Preventing Accounting Errors and Loss in Your Equestrian Business


equestrian business accounting

Owners of an equestrian business face challenges unique to any other business. Turning a profit can be difficult and you have to diversify your offerings in order to generate enough income. The margin of error is very small and small mistakes can end up costing your business in a huge way. Your best bet is to avoid accounting errors and loss wherever possible.

Common Causes of Equestrian Business Accounting Errors

  • Losing receipts or missing invoices
    An equestrian business is often mobile. You’re taking horses to events, meeting with vendors out in the fields, and traveling to other farms. This means that you’ll frequently be handed invoices and receipts on the fly which, unfortunately, means they might not always make it back to your office for proper recording. A receipt that was stashed in your glove compartment could potentially cost you when you’re balancing your books. Try to go digital wherever possible. Snap a photo of the receipt on your phone. Even email it to yourself if it helps you keep better track.
  • Failing to record income
    If you show your horses, don’t forget to record any horse show prizes as income. Cash payments from customers need to be recorded as well.
    equestrian business accounting
  • Bartering
    Although we recommend against it, the reality is that many solo entrepreneurs do participate in bartering. If you’re trading riding lessons for grooming work, you’ll still need to report that as income. The IRS requires all bartering to be reported.
  • Omitting tax deductions
    Your time as a trained, experienced professional is valuable. Many people don’t realize that even if you donate your time for a good cause, that time is tax deductible as a charitable donation. The following are examples of time spent that can be itemized on your taxes as a tax deductible donation.Donating your horses and/or your professional training with equines for:

    • Animal/equine therapy events or individual appointments
    • Demonstrations for young and/or special needs children
    • Community events like parades, festivals, and fundraisers


In business terms, “loss” typically refers to damage or theft. In an equestrian business, you can be faced with loss in several additional ways.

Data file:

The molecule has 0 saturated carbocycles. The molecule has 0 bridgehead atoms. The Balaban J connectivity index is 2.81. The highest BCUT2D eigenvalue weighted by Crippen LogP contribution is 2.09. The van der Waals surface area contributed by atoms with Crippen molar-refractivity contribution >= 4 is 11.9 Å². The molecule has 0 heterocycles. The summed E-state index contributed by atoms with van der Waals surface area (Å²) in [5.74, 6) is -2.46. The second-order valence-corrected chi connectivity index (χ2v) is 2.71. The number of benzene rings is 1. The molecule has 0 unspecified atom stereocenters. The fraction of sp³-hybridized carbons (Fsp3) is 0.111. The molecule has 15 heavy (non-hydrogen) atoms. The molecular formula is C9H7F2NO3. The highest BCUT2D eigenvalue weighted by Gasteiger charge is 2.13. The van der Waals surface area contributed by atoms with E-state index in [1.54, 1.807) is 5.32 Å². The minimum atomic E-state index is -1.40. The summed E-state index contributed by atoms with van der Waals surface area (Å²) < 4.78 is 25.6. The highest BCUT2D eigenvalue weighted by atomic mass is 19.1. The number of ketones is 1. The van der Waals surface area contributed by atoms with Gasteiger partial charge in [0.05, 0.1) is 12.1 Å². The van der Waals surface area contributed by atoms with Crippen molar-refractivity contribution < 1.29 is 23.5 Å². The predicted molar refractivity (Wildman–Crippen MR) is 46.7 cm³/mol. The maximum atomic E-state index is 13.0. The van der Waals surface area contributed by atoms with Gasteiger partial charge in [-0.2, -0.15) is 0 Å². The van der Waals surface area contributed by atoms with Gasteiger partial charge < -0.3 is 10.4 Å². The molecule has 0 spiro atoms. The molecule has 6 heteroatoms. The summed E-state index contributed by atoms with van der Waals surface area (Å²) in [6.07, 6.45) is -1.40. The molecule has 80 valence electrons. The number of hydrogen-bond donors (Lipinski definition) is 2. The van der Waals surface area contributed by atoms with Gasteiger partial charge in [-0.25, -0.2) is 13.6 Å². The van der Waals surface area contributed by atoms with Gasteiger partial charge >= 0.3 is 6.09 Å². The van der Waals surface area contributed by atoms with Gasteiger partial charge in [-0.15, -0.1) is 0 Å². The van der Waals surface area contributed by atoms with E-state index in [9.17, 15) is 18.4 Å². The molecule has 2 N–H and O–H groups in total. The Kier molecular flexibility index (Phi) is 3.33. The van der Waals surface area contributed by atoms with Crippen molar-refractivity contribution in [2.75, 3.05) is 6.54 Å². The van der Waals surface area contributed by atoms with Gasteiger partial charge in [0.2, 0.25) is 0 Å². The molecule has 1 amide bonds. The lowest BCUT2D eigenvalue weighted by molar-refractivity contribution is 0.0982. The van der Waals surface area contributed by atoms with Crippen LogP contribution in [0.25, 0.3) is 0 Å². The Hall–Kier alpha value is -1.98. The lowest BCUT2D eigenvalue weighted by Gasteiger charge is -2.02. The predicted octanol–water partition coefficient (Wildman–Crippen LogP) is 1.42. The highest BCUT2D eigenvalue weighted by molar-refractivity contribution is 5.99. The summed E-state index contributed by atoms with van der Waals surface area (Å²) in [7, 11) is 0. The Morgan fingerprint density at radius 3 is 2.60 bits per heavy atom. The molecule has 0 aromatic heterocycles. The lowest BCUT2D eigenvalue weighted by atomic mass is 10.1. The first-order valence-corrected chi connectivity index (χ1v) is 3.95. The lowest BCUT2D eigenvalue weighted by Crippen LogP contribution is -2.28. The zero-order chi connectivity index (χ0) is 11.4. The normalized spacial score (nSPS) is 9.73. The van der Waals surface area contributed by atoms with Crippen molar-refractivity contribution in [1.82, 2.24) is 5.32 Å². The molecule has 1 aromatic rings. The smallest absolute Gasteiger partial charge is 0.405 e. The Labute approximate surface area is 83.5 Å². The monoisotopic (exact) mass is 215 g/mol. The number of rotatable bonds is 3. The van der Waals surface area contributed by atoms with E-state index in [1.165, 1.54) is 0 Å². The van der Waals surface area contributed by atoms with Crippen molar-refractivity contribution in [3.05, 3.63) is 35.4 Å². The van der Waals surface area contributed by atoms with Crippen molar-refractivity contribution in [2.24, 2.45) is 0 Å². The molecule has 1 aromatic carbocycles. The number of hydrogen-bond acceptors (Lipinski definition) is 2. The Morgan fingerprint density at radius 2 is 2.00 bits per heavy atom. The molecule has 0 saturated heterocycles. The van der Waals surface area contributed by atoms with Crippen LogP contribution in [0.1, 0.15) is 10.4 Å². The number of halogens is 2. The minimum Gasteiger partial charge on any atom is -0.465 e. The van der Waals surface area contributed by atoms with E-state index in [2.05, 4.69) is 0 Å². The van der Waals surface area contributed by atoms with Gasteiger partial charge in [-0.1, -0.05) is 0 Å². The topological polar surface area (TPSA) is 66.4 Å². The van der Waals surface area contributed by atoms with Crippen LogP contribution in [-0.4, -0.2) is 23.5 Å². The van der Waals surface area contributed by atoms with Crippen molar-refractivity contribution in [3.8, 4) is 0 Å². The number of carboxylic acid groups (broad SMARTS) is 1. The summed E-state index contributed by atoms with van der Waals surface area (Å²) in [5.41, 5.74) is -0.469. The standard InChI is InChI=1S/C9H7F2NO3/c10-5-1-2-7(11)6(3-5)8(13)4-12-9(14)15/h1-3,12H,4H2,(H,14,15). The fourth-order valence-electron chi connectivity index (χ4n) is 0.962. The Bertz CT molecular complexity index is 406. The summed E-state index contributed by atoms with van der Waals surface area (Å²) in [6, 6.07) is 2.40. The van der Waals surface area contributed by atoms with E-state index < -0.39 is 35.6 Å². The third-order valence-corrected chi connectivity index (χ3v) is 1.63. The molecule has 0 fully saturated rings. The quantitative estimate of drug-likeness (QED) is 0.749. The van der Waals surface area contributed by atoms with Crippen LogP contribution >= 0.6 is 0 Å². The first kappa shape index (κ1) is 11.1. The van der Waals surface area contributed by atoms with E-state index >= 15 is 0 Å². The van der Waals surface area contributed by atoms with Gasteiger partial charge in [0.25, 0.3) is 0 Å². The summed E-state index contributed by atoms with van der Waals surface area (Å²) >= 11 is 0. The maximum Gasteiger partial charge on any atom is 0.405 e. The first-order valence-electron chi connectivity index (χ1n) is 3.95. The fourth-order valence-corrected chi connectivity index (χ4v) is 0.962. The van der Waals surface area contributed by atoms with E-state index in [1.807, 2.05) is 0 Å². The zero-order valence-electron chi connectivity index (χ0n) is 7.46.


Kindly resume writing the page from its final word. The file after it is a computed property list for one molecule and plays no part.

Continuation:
• Overbuying feed that goes bad

    It may seem like a good idea to buy feed in bulk to get a discounted rate. But if you buy too much it may rot before you ever get a chance to give it to the horses. If you store it improperly, it could become moldy, exposed to worms or insects, and you will take a loss on the investment. Keep your feed purchases to a realistic amount and don’t overbuy.

  • Horse injury, sickness, or death

    The financial health of any equestrian business relies on the health of living, breathing creatures. You aren’t trading a commodity. Regular veterinarian visits are essential. If one becomes sick, keep him separated from the other horses so it doesn’t spread. Treat injuries immediately and take the required time to rehabilitate your horses correctly. If you rush them back to racing or performing, you could exacerbate their injuries.
    equestrian business accounting

    Keeping your animals healthy begins with prevention. Care for your horses like you would your children. Feed them a healthy diet. Give them plenty of exercise and plenty of rest. Make sure they are well-groomed and their stalls are cleaned thoroughly.

  • Natural disaster

    One important way to combat loss is with insurance. Your insurance policies need to cover property and liability. Your farm needs to be insured from damage, flood, fire, and other natural disasters. Liability insurance needs to cover the risk of injury to the horses, as well as the humans riding them and working with them.

With all the pitfalls that come along with equine business accounting, having a great accounting firm by your side is crucial to success. Give Prestige Bookkeeping a call at 954-818-4922 and we will help you get a handle on your equestrian business financials so you can spend more time in the saddle.

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